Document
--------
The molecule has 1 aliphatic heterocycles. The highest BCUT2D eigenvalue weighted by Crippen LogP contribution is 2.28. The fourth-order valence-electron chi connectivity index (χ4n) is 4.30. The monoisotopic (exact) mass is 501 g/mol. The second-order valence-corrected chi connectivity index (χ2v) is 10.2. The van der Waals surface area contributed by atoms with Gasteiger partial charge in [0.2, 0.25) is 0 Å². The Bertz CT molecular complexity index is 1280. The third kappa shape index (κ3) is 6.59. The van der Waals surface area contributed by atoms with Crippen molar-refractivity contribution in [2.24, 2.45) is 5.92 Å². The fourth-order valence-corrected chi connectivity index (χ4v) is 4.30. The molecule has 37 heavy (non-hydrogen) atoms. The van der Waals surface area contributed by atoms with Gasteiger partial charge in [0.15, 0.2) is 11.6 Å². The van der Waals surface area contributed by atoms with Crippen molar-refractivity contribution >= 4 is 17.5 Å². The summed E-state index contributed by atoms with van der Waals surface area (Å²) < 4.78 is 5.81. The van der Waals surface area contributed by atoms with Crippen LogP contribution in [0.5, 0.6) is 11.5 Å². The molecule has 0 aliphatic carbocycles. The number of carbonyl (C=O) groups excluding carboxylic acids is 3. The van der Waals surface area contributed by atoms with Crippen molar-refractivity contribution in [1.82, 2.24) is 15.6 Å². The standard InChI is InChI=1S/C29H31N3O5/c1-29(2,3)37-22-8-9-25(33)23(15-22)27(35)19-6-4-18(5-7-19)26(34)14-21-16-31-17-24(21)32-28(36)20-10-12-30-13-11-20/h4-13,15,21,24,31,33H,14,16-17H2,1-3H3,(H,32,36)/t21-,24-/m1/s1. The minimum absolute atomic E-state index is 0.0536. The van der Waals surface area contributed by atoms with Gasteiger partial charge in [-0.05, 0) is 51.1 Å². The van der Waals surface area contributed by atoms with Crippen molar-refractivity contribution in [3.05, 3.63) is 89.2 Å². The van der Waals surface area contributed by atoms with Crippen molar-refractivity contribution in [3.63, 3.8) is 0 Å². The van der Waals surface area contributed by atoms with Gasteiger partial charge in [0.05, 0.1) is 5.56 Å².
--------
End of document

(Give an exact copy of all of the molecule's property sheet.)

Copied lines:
The molecule has 1 aliphatic heterocycles. The highest BCUT2D eigenvalue weighted by Crippen LogP contribution is 2.28. The fourth-order valence-electron chi connectivity index (χ4n) is 4.30. The monoisotopic (exact) mass is 501 g/mol. The second-order valence-corrected chi connectivity index (χ2v) is 10.2. The van der Waals surface area contributed by atoms with Gasteiger partial charge in [0.2, 0.25) is 0 Å². The Bertz CT molecular complexity index is 1280. The third kappa shape index (κ3) is 6.59. The van der Waals surface area contributed by atoms with Crippen molar-refractivity contribution in [2.24, 2.45) is 5.92 Å². The fourth-order valence-corrected chi connectivity index (χ4v) is 4.30. The molecule has 37 heavy (non-hydrogen) atoms. The van der Waals surface area contributed by atoms with Gasteiger partial charge in [0.15, 0.2) is 11.6 Å². The van der Waals surface area contributed by atoms with Crippen molar-refractivity contribution >= 4 is 17.5 Å². The summed E-state index contributed by atoms with van der Waals surface area (Å²) < 4.78 is 5.81. The van der Waals surface area contributed by atoms with Crippen LogP contribution in [0.5, 0.6) is 11.5 Å². The molecule has 0 aliphatic carbocycles. The number of carbonyl (C=O) groups excluding carboxylic acids is 3. The van der Waals surface area contributed by atoms with Crippen molar-refractivity contribution in [1.82, 2.24) is 15.6 Å². The standard InChI is InChI=1S/C29H31N3O5/c1-29(2,3)37-22-8-9-25(33)23(15-22)27(35)19-6-4-18(5-7-19)26(34)14-21-16-31-17-24(21)32-28(36)20-10-12-30-13-11-20/h4-13,15,21,24,31,33H,14,16-17H2,1-3H3,(H,32,36)/t21-,24-/m1/s1. The minimum absolute atomic E-state index is 0.0536. The van der Waals surface area contributed by atoms with Gasteiger partial charge in [-0.05, 0) is 51.1 Å². The van der Waals surface area contributed by atoms with Crippen molar-refractivity contribution in [3.05, 3.63) is 89.2 Å². The van der Waals surface area contributed by atoms with Crippen molar-refractivity contribution in [3.63, 3.8) is 0 Å². The van der Waals surface area contributed by atoms with Gasteiger partial charge in [0.05, 0.1) is 5.56 Å².